Machine! Notice is called to our new and Im'
proved Manufaqturing Machine, for Tnilorrnnc
Boot and Shoe Fitters. Agents wanted, to whon
a liberal discount will bo givoo. No consign
men ts mn rt n.
EMPIRE SEWING MACHINE CO.
?? * lv**r
<K1 ?\fi(l PER ^EAKI-Wowant Agcnti
tip A tPUvf everywhere to sell our ixrnovKi
$20 Sewing Machines. Three new kinds. Undei
and -upper feed. Sent?n trial. Warranted fivt
years. Above salnry or large co'mmisaions paid
The ONLY runohin?s enid in United States for.len
than $40. which aro fully licemed byHuxee. Whee
ler ti ^KV'?o?t, Groper if Uniter, Singer ? Co., ano
Ilnchelder. All other cheap machines are tri"
fringementi and the et Uer OT uter are ?table lo ar.
re*l, fine and impritonment. Illustrated circu
lars aont free. Address, or call upon Sba? ?
Clark, at Biddloford, Haine, or Chicago, Bl
Jane? Mvlj ?
? : m m m
m ffi H ? h- "4 ' 4 f- *4 I *l M '4 1
t*- u .'? &* * ? v ?tm i--*?? il I
_ rt_ .
(?KAY A T U RI IY,
IMPORTERS, WHOLESALE AND BETAIL DEALERS
Staple and Fancy
. J? ... i> Tf. i\ .
#4^ t? .
HOSIERY, NOTIONS, HOOP SKIRTS,
'9 W?IIFHI'S^) ?s??r?j
2 42 B road S t., ?u g usta; iG;a.;
Referring to the above we beg to state that we have m?d'e'a
complete clearance ol' all our Spring and Summer Stock of last
year, and that we arc: now prepared to offer to ' the Public an EN
TIRELY NEVY.and THOROUGHLY COMPLETE ASSORT
MENT of SPRmO and SUMMER GOODS adapted io the pres
All New Goods-All Low Prices
Having had every advantage of fte EXTREME LOW RATES
of the present season, we are able to otter our Stock at VERY
LOW PRICES. . '
In addition to having a resident Partner' iii New York, who is
always ready to take advantage of the fluctuations of the Markets,
we have lately entered into the business of IMPORTING FROM
EUROPE many lines of Goods, such as Irish Linens, Linen Cam
bric Handkerchiefs, White Goods, Ladies' Stays and Corsets, &c
With these unsurpassed advantages, we'h?v? confidence in-assuring
our Customers of the
/ r ' - . V " v - J.- % *?-*-?? *s ZM* ? V 2 ? ? ! .
i * i * * '?' "f . . C' . .( Jt '
Reliability and Cheapness of our House 1
COUNTRY MERCHANTS aid PLANTERS pur
chasing hy the-piece for their Stores or Plantation use, will take
notice that we have fitted up a WHOLESALE ROOM where .can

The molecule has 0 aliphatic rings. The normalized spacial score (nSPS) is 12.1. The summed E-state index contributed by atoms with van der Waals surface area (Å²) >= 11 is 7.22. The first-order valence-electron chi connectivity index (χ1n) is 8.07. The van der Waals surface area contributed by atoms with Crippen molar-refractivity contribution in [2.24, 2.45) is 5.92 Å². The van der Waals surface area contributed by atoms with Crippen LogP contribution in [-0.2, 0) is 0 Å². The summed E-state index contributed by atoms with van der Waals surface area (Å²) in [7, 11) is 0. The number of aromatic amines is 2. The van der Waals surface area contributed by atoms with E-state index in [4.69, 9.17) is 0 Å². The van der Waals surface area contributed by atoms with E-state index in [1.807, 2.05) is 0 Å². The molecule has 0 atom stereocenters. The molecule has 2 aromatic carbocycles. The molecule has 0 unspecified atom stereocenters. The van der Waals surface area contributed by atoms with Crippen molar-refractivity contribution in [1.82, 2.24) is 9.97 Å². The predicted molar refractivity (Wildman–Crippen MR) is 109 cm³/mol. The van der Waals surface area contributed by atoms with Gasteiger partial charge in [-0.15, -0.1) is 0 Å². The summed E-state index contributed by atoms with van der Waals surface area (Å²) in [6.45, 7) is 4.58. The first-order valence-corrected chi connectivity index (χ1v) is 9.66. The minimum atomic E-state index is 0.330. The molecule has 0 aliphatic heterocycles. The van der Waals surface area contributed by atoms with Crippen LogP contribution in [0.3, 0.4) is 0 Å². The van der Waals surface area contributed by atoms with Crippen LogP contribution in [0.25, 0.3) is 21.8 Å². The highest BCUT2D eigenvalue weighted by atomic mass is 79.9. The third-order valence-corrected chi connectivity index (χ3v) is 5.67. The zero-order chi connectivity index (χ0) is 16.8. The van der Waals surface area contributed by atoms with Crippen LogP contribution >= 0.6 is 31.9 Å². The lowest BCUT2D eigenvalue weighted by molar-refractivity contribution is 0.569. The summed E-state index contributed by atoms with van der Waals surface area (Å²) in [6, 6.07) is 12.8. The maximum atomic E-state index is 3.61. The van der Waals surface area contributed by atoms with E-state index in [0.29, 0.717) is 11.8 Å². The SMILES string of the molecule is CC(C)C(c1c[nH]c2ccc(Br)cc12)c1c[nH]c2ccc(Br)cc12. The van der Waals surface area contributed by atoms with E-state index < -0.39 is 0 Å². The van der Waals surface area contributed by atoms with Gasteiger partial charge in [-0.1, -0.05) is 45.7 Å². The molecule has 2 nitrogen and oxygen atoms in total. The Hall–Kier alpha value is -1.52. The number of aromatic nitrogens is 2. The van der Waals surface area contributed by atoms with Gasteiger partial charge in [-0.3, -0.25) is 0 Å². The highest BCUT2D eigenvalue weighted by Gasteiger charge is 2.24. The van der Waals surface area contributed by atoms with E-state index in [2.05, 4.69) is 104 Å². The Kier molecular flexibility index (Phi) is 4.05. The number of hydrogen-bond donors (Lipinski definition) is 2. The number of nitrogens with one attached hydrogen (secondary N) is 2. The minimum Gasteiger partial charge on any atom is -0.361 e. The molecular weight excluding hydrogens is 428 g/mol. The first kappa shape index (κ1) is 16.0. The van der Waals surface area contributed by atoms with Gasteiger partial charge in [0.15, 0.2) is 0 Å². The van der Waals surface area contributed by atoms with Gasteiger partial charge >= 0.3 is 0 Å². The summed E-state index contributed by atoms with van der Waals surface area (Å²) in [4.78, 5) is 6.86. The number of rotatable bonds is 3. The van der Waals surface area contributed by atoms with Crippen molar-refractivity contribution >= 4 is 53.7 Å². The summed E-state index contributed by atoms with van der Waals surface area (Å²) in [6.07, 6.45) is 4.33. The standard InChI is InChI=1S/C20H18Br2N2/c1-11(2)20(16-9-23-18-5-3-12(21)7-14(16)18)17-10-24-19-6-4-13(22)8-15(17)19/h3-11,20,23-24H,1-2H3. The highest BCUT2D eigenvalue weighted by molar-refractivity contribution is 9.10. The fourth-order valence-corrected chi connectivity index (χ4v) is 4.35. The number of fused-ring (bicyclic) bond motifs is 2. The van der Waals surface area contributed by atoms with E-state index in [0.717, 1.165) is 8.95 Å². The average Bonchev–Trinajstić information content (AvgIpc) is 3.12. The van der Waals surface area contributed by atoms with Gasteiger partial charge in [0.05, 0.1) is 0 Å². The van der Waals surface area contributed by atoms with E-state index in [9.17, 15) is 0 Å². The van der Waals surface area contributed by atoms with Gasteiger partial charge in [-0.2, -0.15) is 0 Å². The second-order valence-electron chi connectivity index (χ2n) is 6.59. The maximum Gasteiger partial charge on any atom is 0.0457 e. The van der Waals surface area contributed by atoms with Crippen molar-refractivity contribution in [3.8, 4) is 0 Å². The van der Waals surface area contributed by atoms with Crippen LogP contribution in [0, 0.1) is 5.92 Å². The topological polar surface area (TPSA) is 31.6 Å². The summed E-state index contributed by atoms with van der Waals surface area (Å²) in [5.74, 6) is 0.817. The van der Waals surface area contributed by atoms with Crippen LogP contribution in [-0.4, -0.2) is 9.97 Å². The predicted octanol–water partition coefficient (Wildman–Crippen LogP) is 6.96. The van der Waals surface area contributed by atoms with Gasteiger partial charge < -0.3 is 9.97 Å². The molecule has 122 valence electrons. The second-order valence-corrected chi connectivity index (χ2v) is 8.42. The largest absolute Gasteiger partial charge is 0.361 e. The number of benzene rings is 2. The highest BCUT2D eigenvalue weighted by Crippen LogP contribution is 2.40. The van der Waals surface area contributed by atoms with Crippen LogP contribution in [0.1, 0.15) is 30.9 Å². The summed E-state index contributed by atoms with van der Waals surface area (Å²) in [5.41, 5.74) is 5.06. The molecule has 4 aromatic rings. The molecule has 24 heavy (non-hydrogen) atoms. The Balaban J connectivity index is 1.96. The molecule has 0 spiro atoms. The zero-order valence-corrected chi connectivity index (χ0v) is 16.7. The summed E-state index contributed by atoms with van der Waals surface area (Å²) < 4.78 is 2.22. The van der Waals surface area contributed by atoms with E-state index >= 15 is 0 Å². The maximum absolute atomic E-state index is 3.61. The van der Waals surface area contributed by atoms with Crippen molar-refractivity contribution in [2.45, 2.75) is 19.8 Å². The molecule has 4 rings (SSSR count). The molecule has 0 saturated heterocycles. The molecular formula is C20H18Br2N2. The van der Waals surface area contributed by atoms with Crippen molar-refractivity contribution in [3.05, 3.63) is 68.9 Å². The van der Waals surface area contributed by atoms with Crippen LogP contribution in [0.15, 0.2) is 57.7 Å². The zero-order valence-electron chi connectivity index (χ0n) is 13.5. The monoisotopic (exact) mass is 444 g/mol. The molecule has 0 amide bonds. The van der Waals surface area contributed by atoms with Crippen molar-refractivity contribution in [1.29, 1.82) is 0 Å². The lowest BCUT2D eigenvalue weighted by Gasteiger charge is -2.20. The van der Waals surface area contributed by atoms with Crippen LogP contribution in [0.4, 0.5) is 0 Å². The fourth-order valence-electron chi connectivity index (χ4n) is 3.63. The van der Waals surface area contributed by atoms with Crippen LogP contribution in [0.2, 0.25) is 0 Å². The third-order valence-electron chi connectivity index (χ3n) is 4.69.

be found full lines of
DOMESTIC & FANCY DRY GOODS.
Brown SHIRTINGS and SHEETINGS,
Bleached SHIRTINGS and SHEETINGS,
Brown DRILLS and JEANS,
Plain ?nd Striped OSNABURGS,
White and Slate Corset JEANS,
Blue DENIMS and STRIPES,
BED TICKING and Hickory STRIPES, , \ ? ..
APRON CHECKS and PLAIDS,
Twilled SILECIAS and Glazed CAMBRICS,
KENTUCKY JEANS and ERMIN CLOTHS,
COTTONADES and TWEEDS,
Brown Linen DUCKS and COATING,
Fancy Linen DUCKS aud COATING,
White Linen DUCKS and COATING,
PRINTS,-Colored. Black, and Black and White,
Merrimac, Sprague, Richmond, Allen,
American, Dutmells, Caviler, Amoak?ag,
Pacilic, Wauregan, ??c., Ac. '
GINGHAMS aud LAWNS in great variety,
ARMURES and DELA I NS,
HOOP SKIRTS, NOTIONS. PERFUMER 1', &c, ?c.
Our Hnnse* has! always been noted for
CLOAKS and SIIAWL^ which it ailbrded i
the new and desirable Styles yet brought
NOVELTIES as soon as they appear.
Heavy Lyons Black TAFFETAS,
Heavy Lyons Black GROS. GRAINS,
Heavy Lyons Black GROS. DE RHINE,
Heavy Black PULT DK SOIE,
Broche Silk GRENADINES.
Embroidered English BAREGES,
Black- and Color*! IRON BAREGES,
Double width MAN TLE BAREGE, .
Hernani and Poplin LASSEN.\,
Paid C?IALLIES .'.nd LEN OES.
Mozambique and Poil de CHEVRE,
Plain, and Black, and White Checked
Black Silk SAQUES,
Black Silk BASQUINES;
Black Silk CIRCULARS,
Liyht Cloth CIRCULARS,
Plain Crape MARKTZ and BAREGES,
the extent' and'variety of DRESS GOODS
ts patrons. At present it contains some of all
forward, t j which will be added-all the othe:
Rich Chored French ORGANDIES,
Rich Chored French LAWNS.
Rich Printed Paris JACKONETS,
Rich Colored American' LAWNS.
Black and White American LAWNS,
Bine, Buff and Pink French PERCALE,
Blue, Buff and Pink Paris LAWNS, ,
.Bine, Buff and Fink CHAMBRAYS, )
Solig Checked Paris GINGHAMS.
Fancy Checked Paris GINGHAMS,
Lupin* Best Black BOMBAZINES,
Black HABIT CLOTH and REPS,
Biack and Colored ALPACA.
Debage* and Mohair LUSTRES", '
Fine Wt.ite French MERINOS &c.j
Colored Grenadine SHAWLS,
Colored Mozam'iique SHAWLS, *
Black Lace PRINTS and CIRCULARS.
Fine Black Thibet Wool SHAWLS,
White Lace SHAWLS. ,* " ..
Irish Linens, White Goods, 8cc.
Jackonet CAMBRIC, -
Soft Finished CAMBRIC,
Nainsook CHECKS and STRIPES,
Swiss, Mull, India, Book Victoria LAWNS,
White MCUSALINE and TARLA VANS,
BARCALES and BRILLIANTS,
Tape Bordered HANDKERCHIEFS, >
Printed Bord* >d HANDKERCHIEFS,